LONDON (MarketWatch) — The new search engine Wolfram Alpha won’t be replacing Google anytime soon in researching investments, but it does have some nifty features.
Wolfram Alpha was unveiled last week in the latest challenge to the Google empire. See related story.
Testing the service this week yielded some interesting dividends.
One nice feature is the ease in which returns are featured, in daily, monthly, year-to-date, annual and five-year performance, for stocks or mutual funds.
Simply enter in General Electric, for example, and those stats come out.
It also compares to rivals: in GE’s case, United Technologies and 3M, as well as S&P 500, bonds and T-bills.
Also, entering General Electric will bring up a number of key facts, like market cap, revenue, dividends per share, P/E ratio and dividend yield.
The problem, however, is the Wolfram Alpha data is based on trailing 12-month totals.
MarketWatch’s site, for example, has GE’s dividend yield at 3.11%, reflecting GE’s decision to cut its dividend to 10 cents a share; Wolfram Alpha has it at 9.8%, since GE was paying 31 cents a share each quarter.
The more mathematically inclined can look at return histograms and random-walk projections based on historical parameters.
Probably of more use is the beta calculation to figure out just how closely a stock has tracked the market in the past, though Google Finance and Yahoo Finance also have such data.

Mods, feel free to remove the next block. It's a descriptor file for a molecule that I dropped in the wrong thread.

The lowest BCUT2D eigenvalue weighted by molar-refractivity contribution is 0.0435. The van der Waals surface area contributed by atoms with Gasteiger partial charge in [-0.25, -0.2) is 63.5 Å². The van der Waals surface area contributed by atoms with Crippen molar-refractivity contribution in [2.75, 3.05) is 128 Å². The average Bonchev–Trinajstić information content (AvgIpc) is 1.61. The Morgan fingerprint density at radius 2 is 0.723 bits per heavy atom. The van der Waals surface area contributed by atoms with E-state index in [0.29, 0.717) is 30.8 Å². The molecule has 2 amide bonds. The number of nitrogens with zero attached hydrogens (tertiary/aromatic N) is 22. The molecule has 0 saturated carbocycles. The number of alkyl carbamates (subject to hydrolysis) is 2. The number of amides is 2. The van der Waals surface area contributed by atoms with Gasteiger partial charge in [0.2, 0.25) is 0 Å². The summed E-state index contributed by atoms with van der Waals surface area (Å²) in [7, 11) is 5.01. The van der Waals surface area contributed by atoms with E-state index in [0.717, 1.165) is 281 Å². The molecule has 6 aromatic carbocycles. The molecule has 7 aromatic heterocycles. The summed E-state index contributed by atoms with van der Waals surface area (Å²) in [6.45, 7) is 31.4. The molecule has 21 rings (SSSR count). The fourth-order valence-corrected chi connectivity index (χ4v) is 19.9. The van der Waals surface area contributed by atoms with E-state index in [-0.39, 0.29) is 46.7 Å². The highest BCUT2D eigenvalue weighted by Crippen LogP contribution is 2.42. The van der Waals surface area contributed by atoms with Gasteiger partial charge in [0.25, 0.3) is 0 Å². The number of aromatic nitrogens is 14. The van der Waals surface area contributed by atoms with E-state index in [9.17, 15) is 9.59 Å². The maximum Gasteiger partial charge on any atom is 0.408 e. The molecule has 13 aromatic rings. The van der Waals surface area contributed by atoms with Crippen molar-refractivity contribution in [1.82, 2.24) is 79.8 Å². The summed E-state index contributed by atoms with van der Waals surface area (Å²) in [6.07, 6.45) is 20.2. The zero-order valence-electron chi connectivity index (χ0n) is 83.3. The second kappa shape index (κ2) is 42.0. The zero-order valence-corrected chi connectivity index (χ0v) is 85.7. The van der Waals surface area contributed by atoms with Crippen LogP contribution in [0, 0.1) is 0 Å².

Entering “General Electric revenue in 2006” brings up annual results, and quarterly values, as well as a chart showing trailing 12-month revenue. The data does seem to be slightly off, however. For instance, Wolfram says GE revenue was $153.6 billion in 2006. That’s close, but not what GE says: $151.6 billion.
That number by GE was revised lower from its original report, which perhaps explains the Wolfram miss. GE results from 2008 yielded better results.
The charting functions bring up some impressive results. It’s probably not a huge surprise, but still interesting to observe from entering “market cap Ford / General Motors” that the ratio, 23.7 on Friday, surging off the charts.
Foreign data is harder to come by, however — it can’t figure out “market cap Ford / Volkswagen.”
Margins also are foreign to Wolfram.
But the service does feature nice options and mortgage calculators, which can easily be turned into PDF files.
View more information: https://www.marketwatch.com/story/how-to-use-wolfram-alpha-for-investment-research